Archive for the ‘bassoon’ category

I’m still here

October 9, 2013

IMG_1036Having acquired some rather snazzy business cards publicising my WordPress blog site, I felt it would be only fair to post something informative on it  – my blogging activity having fallen by the wayside, thanks to the ease and instantaneity of Facebook… so here’s a quick update.

Recent projects:

Surtitles
Nino Rota’s Il cappello di paglia di Firenze for Wexford Festival Opera (hilarious!)
Berlioz – Roméo et Juliette for the Philharmonia Orchestra at the Royal Festival Hall

Translations –
Songs for Elizabeth Watts recital in Bath
Richard Strauss songs for the Salmon Orchestra’s 50th birthday concert
Some interesting numbers for L’Arpeggiata at the Wigmore Hall

Programme notes –
English Chamber Orchestra concert on 9 October

Bassooning –
Invicta Wind Orchestra concert (including a featured contrabassoon solo!)
Salomon Orchestra 50th Birthday concert – contra in Strauss’s Till Eulenspiegel and Shostakovich Symphony No. 7.  A quite amazing occasion

Coming soon:

Surtitles –
Another Roméo et Juliette for the LSO
Act II of Tristan und Isolde for the LSO
Weber’s Euryanthe for Chelsea Opera Group
Offenbach’s Fantasio for Opera Rara
…and bookings ahead into 2015, thanks to Chelsea Opera Group, the Philharmonia and the CBSO

Programme notes, etc. –
Programme note, synopsis and pre-performance talk on Weber’s Euryanthe (Chelsea Opera Group, 23 November at Cadogan Hall:  be there!)
Programme notes for ECO concerts in November and December
Article for The Royal Opera for a forthcoming programme book (no idea what it will say yet…)

Translations –
A large batch of songs for the Kirckman Concert Society

Bassooning –
Beethoven 5 (contra) for the Sussex Concert Orchestra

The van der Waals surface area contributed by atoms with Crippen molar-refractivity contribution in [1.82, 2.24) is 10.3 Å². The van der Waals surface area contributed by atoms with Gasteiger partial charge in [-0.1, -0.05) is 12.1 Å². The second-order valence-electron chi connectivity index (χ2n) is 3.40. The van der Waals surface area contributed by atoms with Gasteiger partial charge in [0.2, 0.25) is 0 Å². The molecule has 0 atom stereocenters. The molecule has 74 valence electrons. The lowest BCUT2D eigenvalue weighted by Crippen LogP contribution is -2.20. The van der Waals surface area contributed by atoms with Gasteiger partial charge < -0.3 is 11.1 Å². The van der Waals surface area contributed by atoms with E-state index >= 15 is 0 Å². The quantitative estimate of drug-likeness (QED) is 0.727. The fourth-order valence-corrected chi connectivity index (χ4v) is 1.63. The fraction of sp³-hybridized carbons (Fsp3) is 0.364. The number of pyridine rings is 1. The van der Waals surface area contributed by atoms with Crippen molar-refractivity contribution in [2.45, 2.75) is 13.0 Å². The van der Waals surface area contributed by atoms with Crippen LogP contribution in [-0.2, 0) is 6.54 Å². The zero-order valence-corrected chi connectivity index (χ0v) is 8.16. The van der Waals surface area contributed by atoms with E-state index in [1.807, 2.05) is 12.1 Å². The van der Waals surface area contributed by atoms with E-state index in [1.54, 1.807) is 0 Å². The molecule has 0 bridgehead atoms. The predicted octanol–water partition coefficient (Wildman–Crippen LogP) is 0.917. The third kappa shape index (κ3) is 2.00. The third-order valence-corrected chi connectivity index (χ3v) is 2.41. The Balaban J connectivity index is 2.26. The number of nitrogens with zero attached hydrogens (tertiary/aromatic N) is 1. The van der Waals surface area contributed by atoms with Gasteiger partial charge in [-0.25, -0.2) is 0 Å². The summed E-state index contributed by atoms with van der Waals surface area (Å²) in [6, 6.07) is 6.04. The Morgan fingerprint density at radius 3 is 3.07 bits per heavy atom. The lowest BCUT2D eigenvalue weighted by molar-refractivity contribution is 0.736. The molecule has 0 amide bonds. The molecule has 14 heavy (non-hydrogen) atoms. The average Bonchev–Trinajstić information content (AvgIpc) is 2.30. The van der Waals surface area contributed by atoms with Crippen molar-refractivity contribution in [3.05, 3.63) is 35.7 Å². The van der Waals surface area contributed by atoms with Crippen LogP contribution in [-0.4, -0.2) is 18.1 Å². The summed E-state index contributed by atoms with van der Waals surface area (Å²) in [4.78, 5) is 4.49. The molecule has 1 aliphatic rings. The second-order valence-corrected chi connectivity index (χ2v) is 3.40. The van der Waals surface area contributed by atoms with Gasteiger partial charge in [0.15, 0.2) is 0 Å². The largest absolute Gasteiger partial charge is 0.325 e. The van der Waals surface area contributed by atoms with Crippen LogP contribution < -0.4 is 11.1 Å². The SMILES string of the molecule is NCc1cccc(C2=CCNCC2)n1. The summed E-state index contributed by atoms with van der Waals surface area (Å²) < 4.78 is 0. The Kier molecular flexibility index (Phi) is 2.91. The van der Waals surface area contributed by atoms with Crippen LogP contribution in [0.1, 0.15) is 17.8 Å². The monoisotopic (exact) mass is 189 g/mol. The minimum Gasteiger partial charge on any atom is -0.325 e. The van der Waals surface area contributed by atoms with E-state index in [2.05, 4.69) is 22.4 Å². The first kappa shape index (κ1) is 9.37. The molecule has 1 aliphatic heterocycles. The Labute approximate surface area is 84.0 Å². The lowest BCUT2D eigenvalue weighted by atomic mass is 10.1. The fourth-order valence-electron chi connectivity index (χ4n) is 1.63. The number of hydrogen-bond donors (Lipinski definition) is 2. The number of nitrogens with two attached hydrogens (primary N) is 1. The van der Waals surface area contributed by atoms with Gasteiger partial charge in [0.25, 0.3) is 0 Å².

The Rehearsal Orchestra – Rheingold weekend conducted by David Syrus (can’t wait!)

So ‘retirement’ is a continuing to be busy and exciting experience!  And we love living here on the South Coast.

Will try to keep you all posted on this site…

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John Myatt, 1931-2011

May 27, 2011

Very sad to hear of the passing of John Myatt, my beloved bassoon teacher of 40+ years ago and so much more – clarinettist, fixer, conductor, source of inspiration and outrageous jokes, printing master, guru, family friend, clown, surrogate crazy uncle…

Aged 80, John had not been well for some time.  He had been living in retirement in Suffolk, with his devoted wife Janet and their equally devoted dogs.  I feel very fortunate that we were able to drop in and see him in March this year and catch up after so many years.  He was still on great form!

Happy memories of those days in Hitchin, and later in Cambridge, when he taught me almost all I knew about how to play the bassoon (and then generously passed me on to be finished off by Roger Birnstingl, who was another huge inspiration – I managed to catch up with him too at the recent William Waterhouse celebration at the Wigmore).